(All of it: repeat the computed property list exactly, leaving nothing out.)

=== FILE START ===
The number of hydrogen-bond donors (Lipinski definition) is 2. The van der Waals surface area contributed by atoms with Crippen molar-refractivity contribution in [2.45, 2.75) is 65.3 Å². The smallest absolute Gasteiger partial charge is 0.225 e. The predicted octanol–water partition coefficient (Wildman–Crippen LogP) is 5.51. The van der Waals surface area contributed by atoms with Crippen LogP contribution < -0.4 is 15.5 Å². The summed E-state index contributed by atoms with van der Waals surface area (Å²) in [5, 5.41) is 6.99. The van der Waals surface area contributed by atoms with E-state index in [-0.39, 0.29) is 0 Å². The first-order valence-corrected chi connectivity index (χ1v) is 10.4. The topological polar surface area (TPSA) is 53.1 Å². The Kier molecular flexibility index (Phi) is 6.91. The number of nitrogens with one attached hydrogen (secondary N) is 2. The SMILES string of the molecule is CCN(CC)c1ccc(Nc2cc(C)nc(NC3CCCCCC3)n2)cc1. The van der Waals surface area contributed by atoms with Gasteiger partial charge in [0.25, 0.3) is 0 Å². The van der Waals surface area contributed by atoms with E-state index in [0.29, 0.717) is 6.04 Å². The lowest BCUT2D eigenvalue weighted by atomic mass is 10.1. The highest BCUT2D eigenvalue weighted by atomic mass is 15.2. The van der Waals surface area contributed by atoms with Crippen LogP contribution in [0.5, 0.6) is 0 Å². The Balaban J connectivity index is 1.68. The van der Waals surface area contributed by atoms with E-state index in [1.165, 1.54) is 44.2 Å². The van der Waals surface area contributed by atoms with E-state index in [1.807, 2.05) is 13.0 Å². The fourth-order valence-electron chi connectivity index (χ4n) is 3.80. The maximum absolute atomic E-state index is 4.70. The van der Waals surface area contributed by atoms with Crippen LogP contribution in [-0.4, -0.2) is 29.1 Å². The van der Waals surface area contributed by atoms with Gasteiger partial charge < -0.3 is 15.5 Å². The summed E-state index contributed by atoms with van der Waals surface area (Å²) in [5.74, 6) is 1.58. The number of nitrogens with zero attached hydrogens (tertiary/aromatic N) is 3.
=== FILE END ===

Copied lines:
The number of hydrogen-bond donors (Lipinski definition) is 2. The van der Waals surface area contributed by atoms with Crippen molar-refractivity contribution in [2.45, 2.75) is 65.3 Å². The smallest absolute Gasteiger partial charge is 0.225 e. The predicted octanol–water partition coefficient (Wildman–Crippen LogP) is 5.51. The van der Waals surface area contributed by atoms with Crippen LogP contribution < -0.4 is 15.5 Å². The summed E-state index contributed by atoms with van der Waals surface area (Å²) in [5, 5.41) is 6.99. The van der Waals surface area contributed by atoms with E-state index in [-0.39, 0.29) is 0 Å². The first-order valence-corrected chi connectivity index (χ1v) is 10.4. The topological polar surface area (TPSA) is 53.1 Å². The Kier molecular flexibility index (Phi) is 6.91. The number of nitrogens with one attached hydrogen (secondary N) is 2. The SMILES string of the molecule is CCN(CC)c1ccc(Nc2cc(C)nc(NC3CCCCCC3)n2)cc1. The van der Waals surface area contributed by atoms with Gasteiger partial charge in [0.25, 0.3) is 0 Å². The van der Waals surface area contributed by atoms with E-state index in [0.29, 0.717) is 6.04 Å². The lowest BCUT2D eigenvalue weighted by atomic mass is 10.1. The highest BCUT2D eigenvalue weighted by atomic mass is 15.2. The van der Waals surface area contributed by atoms with Crippen LogP contribution in [0.5, 0.6) is 0 Å². The Balaban J connectivity index is 1.68. The van der Waals surface area contributed by atoms with E-state index in [1.165, 1.54) is 44.2 Å². The van der Waals surface area contributed by atoms with E-state index in [1.807, 2.05) is 13.0 Å². The fourth-order valence-electron chi connectivity index (χ4n) is 3.80. The maximum absolute atomic E-state index is 4.70. The van der Waals surface area contributed by atoms with Crippen LogP contribution in [-0.4, -0.2) is 29.1 Å². The van der Waals surface area contributed by atoms with Gasteiger partial charge < -0.3 is 15.5 Å². The summed E-state index contributed by atoms with van der Waals surface area (Å²) in [5.74, 6) is 1.58. The number of nitrogens with zero attached hydrogens (tertiary/aromatic N) is 3.